There are some great looking tents out there but the cost is higher then I expected. However, I do understand how burly these tents need to be so I can understand some of the higher manufacturing costs. Thanks again for you responses....
Loc: Gateway to Columbia Gorge
I don't camp in winter any more (the thought of spending 14 hours of darkness cooped up in a tent is enough to turn me off), but I have done so in the past. While I also live in the Mt. Hood area, I haven't tried to camp up there in winte. My experience was in the central Washington Cascades, generally in the White Pass (US 12) area. I have, however, been caught in early fall (and even summer) snowstorms in the high Rockies that would dump up to a foot.
Obviously, in the Pacific NW mountains, you need a tent that will hold up under heavy snows. (You will still have to knock snow off the tent a time or two during the night.) It would be helpful to note whether you'll also be near or above timberline where high winds are also a factor.
I suggest you look at the offerings at tarptent.com. They make high quality tents, and several of their offerings are 4-season, particularly the Scarp.
Andrew Skurka hiked through the Yukon and Alaska in winter using a pyramid-shaped single wall tent (their Duomid) from Mountain Laurel Designs, another quality firm you may want to check out.
Either of these options will cost less than a 4-season Hilleberg. However, if you're going to be exposed to both high winds and heavy snow, I'd postpone camping in those conditions for a few years more and save up for the Hilleberg.
Please don't get a cheap tent; the one you found on amazon sounds suspiciously like a cheap knockoff. (The name's being so close to Hilleberg is, IMHO, a pretty sure clue.) It will undoubtedly fail you when you need it the most!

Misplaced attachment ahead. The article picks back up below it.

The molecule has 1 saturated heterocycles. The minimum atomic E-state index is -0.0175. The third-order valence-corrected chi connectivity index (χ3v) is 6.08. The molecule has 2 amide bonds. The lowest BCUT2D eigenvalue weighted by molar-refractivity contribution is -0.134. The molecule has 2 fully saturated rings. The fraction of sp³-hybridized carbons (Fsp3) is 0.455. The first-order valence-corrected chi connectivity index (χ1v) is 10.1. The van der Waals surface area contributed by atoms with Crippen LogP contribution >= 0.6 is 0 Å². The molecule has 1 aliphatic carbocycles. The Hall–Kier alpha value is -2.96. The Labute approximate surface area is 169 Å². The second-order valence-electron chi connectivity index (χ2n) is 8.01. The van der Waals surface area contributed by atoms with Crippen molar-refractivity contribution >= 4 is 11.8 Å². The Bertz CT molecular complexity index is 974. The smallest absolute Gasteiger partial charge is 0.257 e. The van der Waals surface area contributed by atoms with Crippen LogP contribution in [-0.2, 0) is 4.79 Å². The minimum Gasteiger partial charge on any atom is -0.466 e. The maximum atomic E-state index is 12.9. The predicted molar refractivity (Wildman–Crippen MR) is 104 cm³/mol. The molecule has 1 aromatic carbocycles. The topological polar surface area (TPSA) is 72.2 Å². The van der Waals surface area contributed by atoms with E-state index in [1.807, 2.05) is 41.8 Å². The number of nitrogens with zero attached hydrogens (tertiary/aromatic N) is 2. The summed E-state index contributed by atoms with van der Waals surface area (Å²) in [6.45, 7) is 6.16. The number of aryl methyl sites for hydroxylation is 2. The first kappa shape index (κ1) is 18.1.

Since you are a newbie to winter camping, I'd like to caution you to learn everything you possibly can about avalanches before you go (take a class if you can; check with the Mazamas). Even in areas with no avalanche danger, there is the problem of heavy snow accumulations suddenly dropping off trees. No tent will hold up to those!
Edited by OregonMouse (12/22/1610:21 AM)
May your trails be crooked, winding, lonesome, dangerous, leading to the most amazing view--E. Abbey
Thank you as I will take a look at the tents you suggested. As far as your concerns about Avalanches, I hear you. I have some experience with that with my alpine skiing, but I have just recently joined Mazamas and plan to further educate myself. Thank you for the advice!!
Loc: Meadow Valley, CA
I have more issues with wind than snow. Usually I only get a little snow if out when chance of snow is less, but still there. I've used a Sierra Designs 3 season tent in my worst encounter, moderate wind with two feet of snow o/n. Only bent my poles some, which I have corrected. A good 4 season shelter is gonna cost. I'm looking for another 4 season tent now, plan on getting another dog this Spring, my BD Hilite will be too small unless I get a tiny mutt. Duane